Memorial Day is the official beginning of grilling season — when it comes to choosing the best grill, I prefer charcoal over gas simply because it truly delivers real smoky flavor.
Gas grills may be more convenient, but if you can…treat yourself to a charcoal chimney. Which reminds me of the way my dad would grill those asados for the entire family. A ritual that took an entire day — starting early in the morning, going to the local butcher store, preparing the grill, grilling, eating, table talk or after-dinner conversation, and of course a much needed nap.
What I did learn from my dad’s parrilladas? Always go to a butcher and get fresh meat. Don’t ever buy the pre-packaged produce. Take your time to choose the best grill, the differences between direct heat and indirect heat, and never rush the meat.
Charcoal vs. Gas
Taste • Grilling with charcoal gives the meat a very distinct smoky flavor while electric grills add almost no extra flavor.
Convenience • An electric grill is easier to clean and to use — nothing beats the convenience of an electric grill, but as you know, it doesn’t provide with the real fire flavor. While hardwood grills will give you better flavor than gas, they are the most difficult to work with. Also consider how you plan to grill. If you want to grill something last-minute with almost no preparation or hassle, then gas or electric might be the best grill for you.
Space • Charcoal grills need to sit outside. Electric grills are safer in smaller areas. Gas grills produce flare-ups and need to be in a larger space.
Cost • Last but not least, consider how much you want to spend on this summer cooking tool. Gas grills are overall more expensive than electric grills, charcoal being the less expensive. Yet charcoal is more expensive fuel than gas.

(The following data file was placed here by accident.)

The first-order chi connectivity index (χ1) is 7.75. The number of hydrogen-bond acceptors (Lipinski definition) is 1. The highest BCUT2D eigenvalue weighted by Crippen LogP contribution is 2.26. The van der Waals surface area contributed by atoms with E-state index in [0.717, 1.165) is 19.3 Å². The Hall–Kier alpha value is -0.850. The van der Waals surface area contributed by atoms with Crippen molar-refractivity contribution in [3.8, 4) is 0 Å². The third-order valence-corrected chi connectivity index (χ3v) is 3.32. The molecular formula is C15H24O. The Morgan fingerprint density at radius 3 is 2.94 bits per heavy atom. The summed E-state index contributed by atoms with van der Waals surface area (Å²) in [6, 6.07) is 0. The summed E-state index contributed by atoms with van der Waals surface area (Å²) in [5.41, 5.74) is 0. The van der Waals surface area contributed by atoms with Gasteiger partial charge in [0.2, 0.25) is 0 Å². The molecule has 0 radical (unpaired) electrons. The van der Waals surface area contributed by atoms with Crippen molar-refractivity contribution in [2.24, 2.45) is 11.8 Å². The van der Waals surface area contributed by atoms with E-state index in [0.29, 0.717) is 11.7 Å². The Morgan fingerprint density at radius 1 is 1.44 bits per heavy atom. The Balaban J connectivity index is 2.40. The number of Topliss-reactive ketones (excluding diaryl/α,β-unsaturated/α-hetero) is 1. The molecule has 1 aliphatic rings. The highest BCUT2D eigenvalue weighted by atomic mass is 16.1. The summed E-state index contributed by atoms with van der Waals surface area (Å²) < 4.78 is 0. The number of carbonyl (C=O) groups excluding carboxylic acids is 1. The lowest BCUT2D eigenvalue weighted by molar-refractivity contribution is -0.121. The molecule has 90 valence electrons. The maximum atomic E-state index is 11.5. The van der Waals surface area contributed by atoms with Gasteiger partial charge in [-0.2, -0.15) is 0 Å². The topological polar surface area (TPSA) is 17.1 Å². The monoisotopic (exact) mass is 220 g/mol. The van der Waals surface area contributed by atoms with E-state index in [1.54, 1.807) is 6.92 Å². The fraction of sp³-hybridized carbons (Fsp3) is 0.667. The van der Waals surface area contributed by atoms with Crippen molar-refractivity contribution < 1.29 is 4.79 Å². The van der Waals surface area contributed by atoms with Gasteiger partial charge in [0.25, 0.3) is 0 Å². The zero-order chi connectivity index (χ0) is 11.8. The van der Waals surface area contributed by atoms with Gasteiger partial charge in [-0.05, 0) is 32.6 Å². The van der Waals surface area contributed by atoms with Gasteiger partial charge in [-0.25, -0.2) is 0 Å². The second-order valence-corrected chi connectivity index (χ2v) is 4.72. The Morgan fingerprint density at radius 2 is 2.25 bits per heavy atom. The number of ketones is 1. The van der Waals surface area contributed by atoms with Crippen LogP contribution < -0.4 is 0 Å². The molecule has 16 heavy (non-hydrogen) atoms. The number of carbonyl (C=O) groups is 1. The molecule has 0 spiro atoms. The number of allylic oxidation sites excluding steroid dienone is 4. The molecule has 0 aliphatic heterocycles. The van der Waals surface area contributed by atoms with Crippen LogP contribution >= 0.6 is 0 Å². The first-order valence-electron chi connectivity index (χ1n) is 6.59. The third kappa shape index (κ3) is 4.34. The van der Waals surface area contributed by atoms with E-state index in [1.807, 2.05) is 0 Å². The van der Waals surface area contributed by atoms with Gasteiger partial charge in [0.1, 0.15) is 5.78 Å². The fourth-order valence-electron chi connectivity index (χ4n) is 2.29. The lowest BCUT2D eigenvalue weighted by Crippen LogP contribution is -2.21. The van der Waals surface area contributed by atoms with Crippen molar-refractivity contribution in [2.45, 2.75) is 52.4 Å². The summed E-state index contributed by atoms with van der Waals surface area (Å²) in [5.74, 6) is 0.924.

Once you’ve selected the best grill for the job, you need to decide whether to cook over direct or indirect heat.
For cooking with direct heat on a charcoal grill, open vents on bottom of grill, then light charcoal. Once charcoal is grayish, hold your hand on top to determine heat.
Hot • Holding hand there for 1-2 seconds
Medium-Hot • 3-4 seconds
Low • 5-6 seconds
If you’re using a gas grill, preheat burners on high for 10 minutes (covered). Then, reduce heat if necessary.
To use indirect heat on a charcoal grill, open vents on the bottom and lid of the grill. Light charcoal and, when lit, dump it across bottom rack, leaving space in between coals slightly larger than the size of the item to be grilled. (See above to determine heat.)
If using a gas grill, preheat all burners on high, covered, for 10 minutes. Right before grilling turn off middle burner — given you have three burners.